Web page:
April 1999 Bulletin

SWOT analysis can boost efficiency

Computer capabilities can spot opportunities and problems

By Rosemarie Nelson

What can you uncover with a SWOT (Strengths, Weaknesses, Opportunities, and Threats) analysis of the practice's information systems? Are you using every feature and component of your practice management system? I'd be willing to bet one day's consultation fees ($1,000) that I could find a task being performed in your practice that could be automated into your information system and increase the efficiency and effectiveness of your operations.

Reporting capabilities can identify patient demographics and referral patterns. Know what patients you serve and what patient markets are opportunities for you to reach with an expansion of your operations. Geographic expansion as well as expanding services to reach specific patient populations (student athletes, specific industrial rehab) can be more effectively implemented when based on the strength of the information extracted from your practice management system. And in the patient utilization data your system reports, you can identify what type of cases (procedures and/or diagnoses) your referring physicians send to your practice. This system functionality provides you the opportunity to improve those referring relationships.

Another opportunity often underutilized in practice management systems is the recall or reminder functionality. How many times does your staff ask the patient to call back in a couple of months because your provider calendars are not updated far enough in the future? You may not be able to schedule a patient's follow up visit three months from today, but you should be able to flag that patient for a reminder or recall for a point in the future. With an automated recall list, staff can telephone patients and insure the return of that patient, as well as demonstrate to payers the practice's ability to manage ongoing patient care. Apply this technique to appointments for physical therapy services and your patients will appreciate the high level of service your practice provides and tout your strengths to friends and family.

How effective is the input of charges into your practice management system? Does staff enter procedures and charges via keyboard entry with occasional accuracy problems? A tremendous strength often found in practice management systems is the ability to scan in documents using bar codes and wands similar to the function found in the retail industry. Scanning is quicker and accuracy is improved.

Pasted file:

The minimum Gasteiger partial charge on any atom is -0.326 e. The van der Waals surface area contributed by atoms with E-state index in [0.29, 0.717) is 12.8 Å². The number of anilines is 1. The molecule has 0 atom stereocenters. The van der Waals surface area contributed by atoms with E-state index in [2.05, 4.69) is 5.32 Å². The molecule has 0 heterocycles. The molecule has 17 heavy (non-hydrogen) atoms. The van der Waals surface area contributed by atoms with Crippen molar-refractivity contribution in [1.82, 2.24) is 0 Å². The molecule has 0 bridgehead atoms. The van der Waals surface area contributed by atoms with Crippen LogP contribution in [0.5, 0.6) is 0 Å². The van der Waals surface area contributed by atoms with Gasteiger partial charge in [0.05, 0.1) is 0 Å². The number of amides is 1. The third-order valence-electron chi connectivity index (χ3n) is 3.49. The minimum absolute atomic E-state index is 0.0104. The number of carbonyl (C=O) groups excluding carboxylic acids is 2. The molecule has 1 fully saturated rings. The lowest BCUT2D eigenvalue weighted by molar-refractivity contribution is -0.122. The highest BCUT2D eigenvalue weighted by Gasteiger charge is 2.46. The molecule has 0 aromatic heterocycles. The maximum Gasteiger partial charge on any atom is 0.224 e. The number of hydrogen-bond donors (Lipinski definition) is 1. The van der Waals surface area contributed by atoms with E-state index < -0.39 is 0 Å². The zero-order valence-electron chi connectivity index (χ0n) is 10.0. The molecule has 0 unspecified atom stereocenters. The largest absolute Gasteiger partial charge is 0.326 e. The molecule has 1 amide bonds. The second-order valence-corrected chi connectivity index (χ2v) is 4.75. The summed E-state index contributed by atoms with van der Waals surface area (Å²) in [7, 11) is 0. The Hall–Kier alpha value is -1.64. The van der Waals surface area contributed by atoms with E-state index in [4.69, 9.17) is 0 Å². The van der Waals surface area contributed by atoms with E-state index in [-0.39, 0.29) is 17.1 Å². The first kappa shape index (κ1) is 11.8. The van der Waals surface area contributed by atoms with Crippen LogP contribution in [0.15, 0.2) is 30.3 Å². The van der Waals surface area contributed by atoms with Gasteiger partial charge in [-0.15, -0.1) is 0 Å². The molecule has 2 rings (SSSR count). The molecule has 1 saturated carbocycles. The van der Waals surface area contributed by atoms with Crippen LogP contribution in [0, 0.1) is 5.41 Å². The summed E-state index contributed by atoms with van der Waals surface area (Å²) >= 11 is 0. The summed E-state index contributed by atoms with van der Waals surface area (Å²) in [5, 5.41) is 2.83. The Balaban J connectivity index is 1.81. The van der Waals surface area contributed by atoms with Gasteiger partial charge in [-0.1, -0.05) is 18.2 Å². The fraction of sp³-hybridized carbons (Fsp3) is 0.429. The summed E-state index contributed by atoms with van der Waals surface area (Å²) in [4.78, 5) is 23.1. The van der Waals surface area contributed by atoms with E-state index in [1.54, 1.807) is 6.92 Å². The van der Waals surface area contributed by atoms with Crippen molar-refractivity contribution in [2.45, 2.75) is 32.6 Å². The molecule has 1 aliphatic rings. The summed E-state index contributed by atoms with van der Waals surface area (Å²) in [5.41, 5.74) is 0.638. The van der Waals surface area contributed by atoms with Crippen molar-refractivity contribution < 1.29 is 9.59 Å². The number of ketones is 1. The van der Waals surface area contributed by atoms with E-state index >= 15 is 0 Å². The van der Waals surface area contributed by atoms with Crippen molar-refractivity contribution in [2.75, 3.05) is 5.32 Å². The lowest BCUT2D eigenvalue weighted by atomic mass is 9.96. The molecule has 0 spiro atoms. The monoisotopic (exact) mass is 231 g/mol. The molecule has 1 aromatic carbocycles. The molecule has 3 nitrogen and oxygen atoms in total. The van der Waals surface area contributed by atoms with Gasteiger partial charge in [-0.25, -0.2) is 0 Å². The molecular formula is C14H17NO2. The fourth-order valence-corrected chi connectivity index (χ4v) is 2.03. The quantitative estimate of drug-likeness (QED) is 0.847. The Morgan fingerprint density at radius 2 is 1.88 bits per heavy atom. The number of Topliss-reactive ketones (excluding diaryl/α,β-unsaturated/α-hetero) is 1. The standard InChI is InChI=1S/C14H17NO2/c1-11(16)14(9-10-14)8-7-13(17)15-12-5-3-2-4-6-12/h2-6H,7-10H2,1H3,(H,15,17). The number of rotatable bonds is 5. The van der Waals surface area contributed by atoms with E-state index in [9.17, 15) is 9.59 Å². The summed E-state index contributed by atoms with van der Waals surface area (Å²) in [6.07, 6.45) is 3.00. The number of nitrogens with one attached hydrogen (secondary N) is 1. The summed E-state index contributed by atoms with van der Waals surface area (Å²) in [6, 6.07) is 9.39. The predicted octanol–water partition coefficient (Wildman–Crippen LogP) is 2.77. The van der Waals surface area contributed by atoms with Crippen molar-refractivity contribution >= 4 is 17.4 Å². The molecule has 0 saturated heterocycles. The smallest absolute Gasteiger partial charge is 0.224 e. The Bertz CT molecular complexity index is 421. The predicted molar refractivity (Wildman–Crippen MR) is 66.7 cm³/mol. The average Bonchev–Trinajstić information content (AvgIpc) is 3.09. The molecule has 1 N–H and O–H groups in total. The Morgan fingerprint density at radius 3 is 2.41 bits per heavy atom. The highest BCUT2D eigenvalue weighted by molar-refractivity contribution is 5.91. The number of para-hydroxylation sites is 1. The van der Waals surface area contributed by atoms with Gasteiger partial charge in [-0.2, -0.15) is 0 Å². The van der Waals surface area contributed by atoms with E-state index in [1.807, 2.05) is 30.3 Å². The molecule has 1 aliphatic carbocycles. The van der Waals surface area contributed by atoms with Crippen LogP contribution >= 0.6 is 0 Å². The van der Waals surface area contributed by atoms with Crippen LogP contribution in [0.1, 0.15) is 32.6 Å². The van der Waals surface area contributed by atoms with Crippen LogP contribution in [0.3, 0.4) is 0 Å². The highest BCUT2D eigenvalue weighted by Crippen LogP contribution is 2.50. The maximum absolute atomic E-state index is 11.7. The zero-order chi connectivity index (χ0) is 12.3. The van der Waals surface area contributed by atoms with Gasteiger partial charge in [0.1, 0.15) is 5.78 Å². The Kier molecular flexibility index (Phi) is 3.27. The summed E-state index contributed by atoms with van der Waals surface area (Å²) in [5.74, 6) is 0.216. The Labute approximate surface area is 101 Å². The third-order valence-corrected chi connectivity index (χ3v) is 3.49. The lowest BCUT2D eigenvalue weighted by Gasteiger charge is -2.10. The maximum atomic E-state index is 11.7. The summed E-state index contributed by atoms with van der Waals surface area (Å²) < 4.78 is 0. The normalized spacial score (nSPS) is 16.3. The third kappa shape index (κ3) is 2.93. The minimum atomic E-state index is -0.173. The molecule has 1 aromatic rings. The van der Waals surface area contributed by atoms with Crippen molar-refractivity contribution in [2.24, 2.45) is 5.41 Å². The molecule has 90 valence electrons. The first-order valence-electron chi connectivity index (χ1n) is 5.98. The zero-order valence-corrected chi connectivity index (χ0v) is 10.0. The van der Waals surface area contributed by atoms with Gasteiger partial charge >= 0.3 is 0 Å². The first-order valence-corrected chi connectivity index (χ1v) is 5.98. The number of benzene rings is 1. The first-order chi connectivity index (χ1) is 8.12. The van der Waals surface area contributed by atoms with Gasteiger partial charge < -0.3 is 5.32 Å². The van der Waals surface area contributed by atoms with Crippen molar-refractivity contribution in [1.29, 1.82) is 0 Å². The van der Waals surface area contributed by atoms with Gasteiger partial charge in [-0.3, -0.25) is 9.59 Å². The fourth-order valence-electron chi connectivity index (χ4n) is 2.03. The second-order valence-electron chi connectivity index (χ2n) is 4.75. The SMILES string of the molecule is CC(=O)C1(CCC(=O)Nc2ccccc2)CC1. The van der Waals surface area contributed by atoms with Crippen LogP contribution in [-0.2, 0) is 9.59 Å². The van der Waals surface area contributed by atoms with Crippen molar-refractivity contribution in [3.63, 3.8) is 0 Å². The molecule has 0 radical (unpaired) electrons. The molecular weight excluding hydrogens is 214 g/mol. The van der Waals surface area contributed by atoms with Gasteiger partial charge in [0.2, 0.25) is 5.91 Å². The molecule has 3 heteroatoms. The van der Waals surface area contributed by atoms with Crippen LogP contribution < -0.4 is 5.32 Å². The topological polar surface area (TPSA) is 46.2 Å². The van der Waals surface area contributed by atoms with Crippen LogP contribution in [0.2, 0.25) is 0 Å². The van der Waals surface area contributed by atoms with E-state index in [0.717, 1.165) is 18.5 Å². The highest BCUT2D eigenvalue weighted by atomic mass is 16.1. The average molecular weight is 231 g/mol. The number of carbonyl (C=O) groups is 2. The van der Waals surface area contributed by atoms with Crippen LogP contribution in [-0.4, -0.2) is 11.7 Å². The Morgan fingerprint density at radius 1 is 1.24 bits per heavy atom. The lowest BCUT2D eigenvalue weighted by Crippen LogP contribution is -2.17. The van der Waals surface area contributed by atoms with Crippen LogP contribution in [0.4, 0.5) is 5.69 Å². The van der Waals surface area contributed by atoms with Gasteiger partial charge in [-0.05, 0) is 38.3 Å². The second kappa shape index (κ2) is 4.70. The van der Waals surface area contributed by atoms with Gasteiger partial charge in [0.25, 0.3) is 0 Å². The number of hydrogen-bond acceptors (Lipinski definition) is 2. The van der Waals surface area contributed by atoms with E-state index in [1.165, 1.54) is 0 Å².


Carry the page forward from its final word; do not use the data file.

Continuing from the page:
Many practice management systems offer the capability to submit insurance claims, including workers' compensation filings, electronically. The strength in this feature carries directly to reduce labor costs in the billing functions within the practice. If your practice management system does not include the ability to submit claims electronically as well as receive remittances electronically, you've identified a major system weakness that can threaten the financial well-being of your operations. Practices testify to speedier turn around on receipts with electronic filings as well as more accurate processing of claims by the third party payers. Every effort should be made in the practice to reduce operational costs and increase the speed with which payments are received. Electronic claims and remittance processing brings efficiencies to all practices.

Is your automated patient appointment-scheduling component strong or are there weaknesses in the capabilities for scheduling sequential appointments? For the most efficient use of resources, your system should support your staff's need to schedule the patient for an X-ray and then a physician, getting the patient on both lists as well as effectively using the resources in the practice. The opportunity to improve the flow of patients for the most efficient use of resources (physician time, X-ray technician time, exam rooms) while also keeping wait times to a minimum for patients will set your practice apart from others.

A SWOT analysis can be performed quickly and frequently. Observe activities in the practice that create back-ups in patient flow, where busy work abounds, places where paper breeds paper; and ask your staff where they see an opportunity for improvement. Ask your sales representative from your practice management system to come in and address those issues (they'd rather keep your business than lose you to the competition). You'll be surprised what opportunities exist.

Rosemarie Nelson is vice president, business development, Health Care Data Systems, Dewitt, N.Y.

Computer Link welcomes suggestions about future topics for the column and questions about the use of computers in orthopaedic practice. Send your suggestions to the Bulletin at AAOS, 6300 N. River Rd., Rosemont, Ill. 60018.

Home Previous Page